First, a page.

Mailing a compelling offer to a pre-show attendee list is a technique top-caliber trade-show exhibitors use prior to attending any show.
Before you write one word of your offer, you need to:
- Define your goals
- Identify your audience
Generally, your audience will fall into two categories: decision-makers and referrers. You can market to both effectively–and achieve profits from both–but you must alter your targeting techniques for each of these audiences.
Let’s examine how to attract the decision-makers.
The first step is to sort your pre-show mailing list by title, and only mail to those titles that are most likely to be decision-makers. There is no hard-and-fast rule for what that magic title will be; it depends on your business. Don’t let somebody in the back office or a rookie salesperson merely mail to all the CEO’s; they may not even visit the exhibit hall! You need to oversee this process yourself. This is where it is important to set a budget and stick to it. A large trade show might have 5,000 or more attendees; your candidates might number at most 1,000 of these. By culling through the pre-show list by title, you greatly improve your odds of finding the right person.
Plus, you reduce the number of people swinging by your booth that are no more than tire-kickers at best.
Next, make sure you promote something for free, in your campaign. This is the heart of your offer. Remember, right now we are discussing what to offer the decision-makers. There are two broad types of offers: First, a chance to win a physical product or a premium (like a set of golf clubs), via a drawing; Second, a guaranteed gift in exchange for the person’s time.
Which of these two offers is better to attract your decision-maker? It depends on your staff, your product or service, and the nature of traffic at your show.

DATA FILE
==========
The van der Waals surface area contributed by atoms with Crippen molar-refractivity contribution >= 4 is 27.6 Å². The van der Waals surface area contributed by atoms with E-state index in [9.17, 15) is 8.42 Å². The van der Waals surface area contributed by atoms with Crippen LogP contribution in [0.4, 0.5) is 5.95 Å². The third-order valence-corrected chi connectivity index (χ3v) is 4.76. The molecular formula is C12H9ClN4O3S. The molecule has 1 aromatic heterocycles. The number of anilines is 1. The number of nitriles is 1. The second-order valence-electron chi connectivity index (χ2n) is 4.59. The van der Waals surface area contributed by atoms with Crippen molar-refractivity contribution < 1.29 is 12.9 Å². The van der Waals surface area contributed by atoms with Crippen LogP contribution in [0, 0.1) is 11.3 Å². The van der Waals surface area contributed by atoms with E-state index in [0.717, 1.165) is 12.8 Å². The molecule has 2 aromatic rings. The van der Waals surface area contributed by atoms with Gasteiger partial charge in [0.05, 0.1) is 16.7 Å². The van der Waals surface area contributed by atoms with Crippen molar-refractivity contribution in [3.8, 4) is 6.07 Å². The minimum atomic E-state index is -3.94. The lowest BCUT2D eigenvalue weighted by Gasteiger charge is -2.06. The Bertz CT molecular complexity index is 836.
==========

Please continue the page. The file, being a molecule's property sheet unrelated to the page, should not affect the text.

The chance to win is a bit easier on staff, will generally secure you more booth traffic, but will also almost guarantee you more tire-kickers. If you are willing to wade through and pre-qualify a greater number of prospects either at show-site or post-show, then this can be a very powerful technique.
Depending on what product or service you market, you may be able to offer a giveaway that is very useful for your target audience. If you sell to graphic artists, a chance to win $1,000 worth of software for their own personal use may just bring prospects to you in droves. A set of $1,000 golf-clubs, targeting the same audience, may only supply you with hang-abouts and actually fewer of your desired candidates.
If your group of decision-makers is more generic, then the appropriate choice for the chance to win may be the chance at the golf clubs or the vacation getaway for two.
Remember, offering something for free is the key here. It must be free, regardless of the offer. You’ll want to use that word free prominently in your offer copy.
The guaranteed gift is really a much stronger B-to-B pull, and so although you will get less response from this, you will find more qualified prospects. Here you need to offer your decision-maker a gift that is related to your product, and promotes your unique solution to her problem. Check to see that your offer involves the following:
- What she will receive (for free).
- What she needs to do.
- How long she’ll be at your booth–5-10 minutes is about right.
- The names of one or two salespeople for her to talk to at your booth. Even if you have ten, this personal touch makes the invitation more appealing and increases the likelihood of your prospecting stopping by.
- Your booth number–yes, exhibitors sometimes forget this important tidbit.
If you are casting a wider net and want to attract referrers as well as decision makers, different techniques are required. We’ll cover those in our third article on how to pre-promote your trade show.
Remember: People (customers and employees) + Package (your Face to the Customer) + Brand (who you are) = Marketing Success.